We’ve asked conservation organisations around the world to nominate a species that they believe to be overlooked, underappreciated and unloved, and tell us why they think that they deserve a fair share of the limelight, this Valentine’s Day.
Each nominee’s story is featured on the Arkive blog with information on the species, what makes them so special, the conservation organisation that nominated them and how they are working to save them from extinction.
Click the ‘unloved species’ tag above to see all of the nominations and their blogs.
Once you have perused the blogs you can vote for your favourite to help get them into the top ten unloved species and get them the recognition that they truly deserve! Share your favourite with others using the #LoveSpecies hashtag on Twitter and Facebook and tell them why they should vote for them too. Voting closes on February 14th at 23:59 PST (07:59 GMT).
Join us and our conservation partners in celebrating and raising awareness for some of the world’s most unloved species this Valentine’s Day!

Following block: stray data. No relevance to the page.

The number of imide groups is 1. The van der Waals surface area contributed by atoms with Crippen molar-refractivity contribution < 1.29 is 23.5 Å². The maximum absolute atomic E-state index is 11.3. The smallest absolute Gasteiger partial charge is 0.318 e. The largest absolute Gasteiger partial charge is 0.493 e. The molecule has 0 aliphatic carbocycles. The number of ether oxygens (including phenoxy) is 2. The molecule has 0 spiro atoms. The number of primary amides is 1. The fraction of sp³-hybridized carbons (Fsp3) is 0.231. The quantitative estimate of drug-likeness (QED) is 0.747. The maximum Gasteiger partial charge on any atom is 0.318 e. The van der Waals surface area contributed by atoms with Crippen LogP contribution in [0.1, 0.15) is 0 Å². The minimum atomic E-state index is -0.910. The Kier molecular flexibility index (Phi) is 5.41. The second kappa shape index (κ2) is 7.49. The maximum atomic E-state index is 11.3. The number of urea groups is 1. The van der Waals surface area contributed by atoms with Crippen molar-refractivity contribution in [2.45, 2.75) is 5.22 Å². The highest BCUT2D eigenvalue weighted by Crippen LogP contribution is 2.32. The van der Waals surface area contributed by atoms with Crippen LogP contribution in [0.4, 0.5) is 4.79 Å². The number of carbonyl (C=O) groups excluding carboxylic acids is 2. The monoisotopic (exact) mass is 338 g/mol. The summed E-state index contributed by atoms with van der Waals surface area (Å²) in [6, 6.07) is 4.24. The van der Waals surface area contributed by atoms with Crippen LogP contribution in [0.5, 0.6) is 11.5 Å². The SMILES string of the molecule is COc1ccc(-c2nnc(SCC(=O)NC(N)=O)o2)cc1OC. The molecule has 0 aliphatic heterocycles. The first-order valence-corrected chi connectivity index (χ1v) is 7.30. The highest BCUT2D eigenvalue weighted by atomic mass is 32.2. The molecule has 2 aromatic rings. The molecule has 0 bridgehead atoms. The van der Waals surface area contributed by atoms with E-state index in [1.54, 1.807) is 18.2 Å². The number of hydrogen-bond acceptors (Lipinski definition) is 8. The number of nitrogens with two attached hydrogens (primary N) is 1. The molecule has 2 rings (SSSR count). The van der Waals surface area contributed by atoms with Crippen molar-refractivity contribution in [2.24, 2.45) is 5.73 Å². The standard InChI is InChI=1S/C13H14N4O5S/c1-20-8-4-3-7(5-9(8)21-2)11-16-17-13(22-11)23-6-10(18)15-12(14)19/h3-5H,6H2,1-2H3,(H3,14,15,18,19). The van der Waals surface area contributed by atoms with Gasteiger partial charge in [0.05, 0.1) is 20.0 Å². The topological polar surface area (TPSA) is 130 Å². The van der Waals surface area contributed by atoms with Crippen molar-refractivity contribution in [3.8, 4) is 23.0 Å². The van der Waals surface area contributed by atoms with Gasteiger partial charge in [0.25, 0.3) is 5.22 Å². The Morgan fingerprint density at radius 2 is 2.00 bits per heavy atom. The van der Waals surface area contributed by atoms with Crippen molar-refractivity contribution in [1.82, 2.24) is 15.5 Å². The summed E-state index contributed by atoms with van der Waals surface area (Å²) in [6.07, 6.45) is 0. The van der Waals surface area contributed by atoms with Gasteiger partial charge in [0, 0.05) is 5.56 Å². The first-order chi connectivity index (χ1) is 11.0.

Species: Hawksbill turtle
Nominated by: TreadRight Foundation
Conservation status: Critically Endangered
Why do you love it? How can you not love the sea turtle with the heart shaped shell? They are beautifully coloured, have a distinct beak that gives them their name, and they make incredibly impressive migrations as they move from feeding grounds to nesting grounds.
What are the threats to the hawksbill turtle: Hawksbill sea turtles are highly sought after for their beautiful gold and brown shell, which are used to make jewellery, ornaments and decorative items. As a result, hawksbill populations have declined by a shocking 90 per cent over the course of the last century.
What are you doing to save it? TreadRight and Contiki sponsored Tiki the hawksbill sea turtle for the Sea Turtle Conservancy’s annual Tour de Turtles. Tiki was outfitted with a tracking device for the Tour de Turtles, which helped generate race results, but more importantly contributes important data about the migration patterns, feeding habits and nesting tendencies about the hawksbill, a species we know relatively little about. By learning more about their habits, researchers can gain a clearer picture of what a sea turtle’s life is really like, and therefore be better equipped to help them.